God dwells with, provides for, and shows favor toward the humble. Not to those who want to share the same level of leadership and glory as the Almighty. Be one who is humble and realizes that promotion comes from God alone, who “puts down one and exalts another” (Psalm 75:6-7, NKJV).
5. Desire to do His will – like David.
David, the Psalmist, wrote songs of devotion to God. He poured out his heart to Him. And because of the time he spent in sweet devotion with his Lord he cultivated the kind of faith and loyalty to God, as a mere teenager, who could take down a giant with just a pebble and a slingshot. David became Israel’s greatest king because of his heart to please the Lord. And even after a season of sin (in which he slept with and impregnated the wife of one of his “mighty men” who was out at war for him, and then had him murdered to cover up his sin), God still gave David the enduring legacy as “‘…a man after My heart, who will do all My will’” (Acts 13:22, NASB).
How can you not fall in love with a God like that – one Who sees your heart over your horrific mistakes? Study the songs of David in Scripture and get a look at the kind of heart that is pleased to obey God over anything else. That kind of devotion leaves a lasting impression on God.
6. Seek God’s wisdom above anything else – like Solomon.
As a young man – possibly insecure as he took the role of Israel’s king in the shadow of his larger-than-life father, David – Solomon was humble and dependent on God. So much so that when God appeared to Solomon in a dream and asked Solomon what he desired God to give him, Solomon didn’t pause to consider riches, fame or even success as a king. Solomon immediately asked for a discerning heart to govern God’s people and to distinguish between right and wrong. Solomon’s answer to God’s “million-dollar question” pleased God so much that God gave him wisdom, along with more riches and fame than any person on earth had ever known (1 Kings 3:5-15).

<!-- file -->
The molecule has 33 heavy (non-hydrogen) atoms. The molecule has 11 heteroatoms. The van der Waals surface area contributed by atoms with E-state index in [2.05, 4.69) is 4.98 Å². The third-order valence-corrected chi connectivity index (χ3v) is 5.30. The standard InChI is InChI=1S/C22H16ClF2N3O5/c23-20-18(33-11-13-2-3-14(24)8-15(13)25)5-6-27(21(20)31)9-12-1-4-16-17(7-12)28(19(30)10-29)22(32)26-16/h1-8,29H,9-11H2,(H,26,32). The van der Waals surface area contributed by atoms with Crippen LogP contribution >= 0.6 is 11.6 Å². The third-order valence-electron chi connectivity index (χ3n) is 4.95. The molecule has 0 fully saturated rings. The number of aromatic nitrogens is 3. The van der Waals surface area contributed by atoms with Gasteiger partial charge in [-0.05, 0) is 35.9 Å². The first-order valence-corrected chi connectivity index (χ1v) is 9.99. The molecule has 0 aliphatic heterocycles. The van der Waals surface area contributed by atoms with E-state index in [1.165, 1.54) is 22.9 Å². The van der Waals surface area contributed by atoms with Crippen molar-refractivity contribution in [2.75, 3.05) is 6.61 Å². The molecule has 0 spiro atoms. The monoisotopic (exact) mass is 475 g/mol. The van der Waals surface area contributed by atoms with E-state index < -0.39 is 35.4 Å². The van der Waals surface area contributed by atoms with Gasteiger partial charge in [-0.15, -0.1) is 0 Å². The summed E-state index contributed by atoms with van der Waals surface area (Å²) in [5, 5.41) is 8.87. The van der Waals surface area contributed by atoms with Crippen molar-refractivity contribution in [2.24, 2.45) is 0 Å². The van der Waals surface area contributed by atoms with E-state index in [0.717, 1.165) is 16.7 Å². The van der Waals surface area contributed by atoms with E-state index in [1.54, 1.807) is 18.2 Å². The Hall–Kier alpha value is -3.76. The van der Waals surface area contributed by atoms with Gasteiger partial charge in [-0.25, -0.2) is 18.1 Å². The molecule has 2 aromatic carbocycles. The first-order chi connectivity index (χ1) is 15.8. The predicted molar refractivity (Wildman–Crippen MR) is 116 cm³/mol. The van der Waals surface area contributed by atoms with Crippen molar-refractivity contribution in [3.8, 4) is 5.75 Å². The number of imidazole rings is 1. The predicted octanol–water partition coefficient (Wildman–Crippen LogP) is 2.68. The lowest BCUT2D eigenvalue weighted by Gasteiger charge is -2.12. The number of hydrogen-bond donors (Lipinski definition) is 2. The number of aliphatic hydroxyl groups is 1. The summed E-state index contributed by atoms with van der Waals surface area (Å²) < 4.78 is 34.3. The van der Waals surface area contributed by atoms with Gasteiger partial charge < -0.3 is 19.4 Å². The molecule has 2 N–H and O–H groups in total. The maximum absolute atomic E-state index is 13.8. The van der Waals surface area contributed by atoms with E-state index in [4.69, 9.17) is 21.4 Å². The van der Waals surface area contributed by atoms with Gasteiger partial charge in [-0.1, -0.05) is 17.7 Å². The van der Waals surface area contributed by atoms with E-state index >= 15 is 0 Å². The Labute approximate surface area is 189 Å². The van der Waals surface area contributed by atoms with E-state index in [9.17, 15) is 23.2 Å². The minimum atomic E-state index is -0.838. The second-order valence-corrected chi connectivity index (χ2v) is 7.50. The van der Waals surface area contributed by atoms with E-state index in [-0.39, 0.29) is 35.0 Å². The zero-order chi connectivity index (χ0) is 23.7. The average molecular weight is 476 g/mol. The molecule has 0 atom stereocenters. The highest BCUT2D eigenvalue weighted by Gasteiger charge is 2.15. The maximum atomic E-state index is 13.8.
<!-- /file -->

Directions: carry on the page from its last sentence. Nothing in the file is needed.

What do you want more than anything? To succeed in your business? To be known as a “good person”? To raise children who love the Lord? To be respected and admired by others? When God sees that your heart’s desire is the same as His desire for your life, He will be pleased to grant it (Psalm 37:4).
7. Be surrendered – like Mary of Nazareth.
The angel Gabriel called Mary of Nazareth “favored one” when he announced that she would bear the long-awaited Messiah. But his news also meant public scandal and the possibility that Mary would be an outcast in her community (because she was still a virgin). Yet, despite those legitimate concerns, she showed no reservation, only a humble, surrendered response: “Behold, the bondslave of the Lord; may it be done to me according to your word” (Luke 1:38, NASB). In other words, “I’m Yours, Lord, for whatever You have in mind.”
Can you say that when God unfolds a path before you that looks uncertain, undesirable, or maybe even threatening? What if His plan, like His plan for Mary, means no wedding, loss of your reputation, and a life that will be misunderstood and burdensome in a way that few will understand (Like 2:34-35)? Develop an obedient, surrendered heart like Mary and you may find yourself “favored” by God.
8. Love God extravagantly – like Mary of Bethany.